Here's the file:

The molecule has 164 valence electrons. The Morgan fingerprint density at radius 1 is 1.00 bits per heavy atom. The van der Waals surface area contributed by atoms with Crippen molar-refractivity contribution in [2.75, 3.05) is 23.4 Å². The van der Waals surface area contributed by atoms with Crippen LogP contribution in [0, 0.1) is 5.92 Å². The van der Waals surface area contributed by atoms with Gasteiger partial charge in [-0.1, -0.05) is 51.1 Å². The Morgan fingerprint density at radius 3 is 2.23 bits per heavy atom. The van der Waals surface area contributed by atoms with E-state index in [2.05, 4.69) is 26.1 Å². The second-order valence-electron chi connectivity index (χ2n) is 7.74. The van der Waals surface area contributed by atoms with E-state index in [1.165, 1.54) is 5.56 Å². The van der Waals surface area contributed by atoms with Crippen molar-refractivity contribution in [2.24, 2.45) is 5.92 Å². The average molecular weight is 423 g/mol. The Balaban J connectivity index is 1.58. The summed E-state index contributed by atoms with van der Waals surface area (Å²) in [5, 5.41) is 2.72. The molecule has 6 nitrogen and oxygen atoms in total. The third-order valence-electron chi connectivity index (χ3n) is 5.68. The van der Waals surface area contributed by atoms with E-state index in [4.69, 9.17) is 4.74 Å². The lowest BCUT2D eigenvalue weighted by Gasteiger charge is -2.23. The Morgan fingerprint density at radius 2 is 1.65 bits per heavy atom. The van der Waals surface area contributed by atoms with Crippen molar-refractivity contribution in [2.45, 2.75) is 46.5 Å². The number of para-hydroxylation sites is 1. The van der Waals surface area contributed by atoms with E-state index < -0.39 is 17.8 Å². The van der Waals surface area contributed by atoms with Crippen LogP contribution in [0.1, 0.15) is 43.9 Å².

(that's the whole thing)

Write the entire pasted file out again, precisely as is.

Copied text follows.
The molecule has 164 valence electrons. The Morgan fingerprint density at radius 1 is 1.00 bits per heavy atom. The van der Waals surface area contributed by atoms with Crippen molar-refractivity contribution in [2.75, 3.05) is 23.4 Å². The van der Waals surface area contributed by atoms with Crippen LogP contribution in [0, 0.1) is 5.92 Å². The van der Waals surface area contributed by atoms with Gasteiger partial charge in [-0.1, -0.05) is 51.1 Å². The Morgan fingerprint density at radius 3 is 2.23 bits per heavy atom. The van der Waals surface area contributed by atoms with E-state index in [2.05, 4.69) is 26.1 Å². The second-order valence-electron chi connectivity index (χ2n) is 7.74. The van der Waals surface area contributed by atoms with E-state index in [1.165, 1.54) is 5.56 Å². The van der Waals surface area contributed by atoms with Crippen molar-refractivity contribution in [2.24, 2.45) is 5.92 Å². The average molecular weight is 423 g/mol. The Balaban J connectivity index is 1.58. The summed E-state index contributed by atoms with van der Waals surface area (Å²) in [5, 5.41) is 2.72. The molecule has 6 nitrogen and oxygen atoms in total. The third-order valence-electron chi connectivity index (χ3n) is 5.68. The van der Waals surface area contributed by atoms with E-state index in [4.69, 9.17) is 4.74 Å². The lowest BCUT2D eigenvalue weighted by Gasteiger charge is -2.23. The Morgan fingerprint density at radius 2 is 1.65 bits per heavy atom. The van der Waals surface area contributed by atoms with Crippen molar-refractivity contribution in [2.45, 2.75) is 46.5 Å². The number of para-hydroxylation sites is 1. The van der Waals surface area contributed by atoms with E-state index < -0.39 is 17.8 Å². The van der Waals surface area contributed by atoms with Crippen LogP contribution in [0.1, 0.15) is 43.9 Å².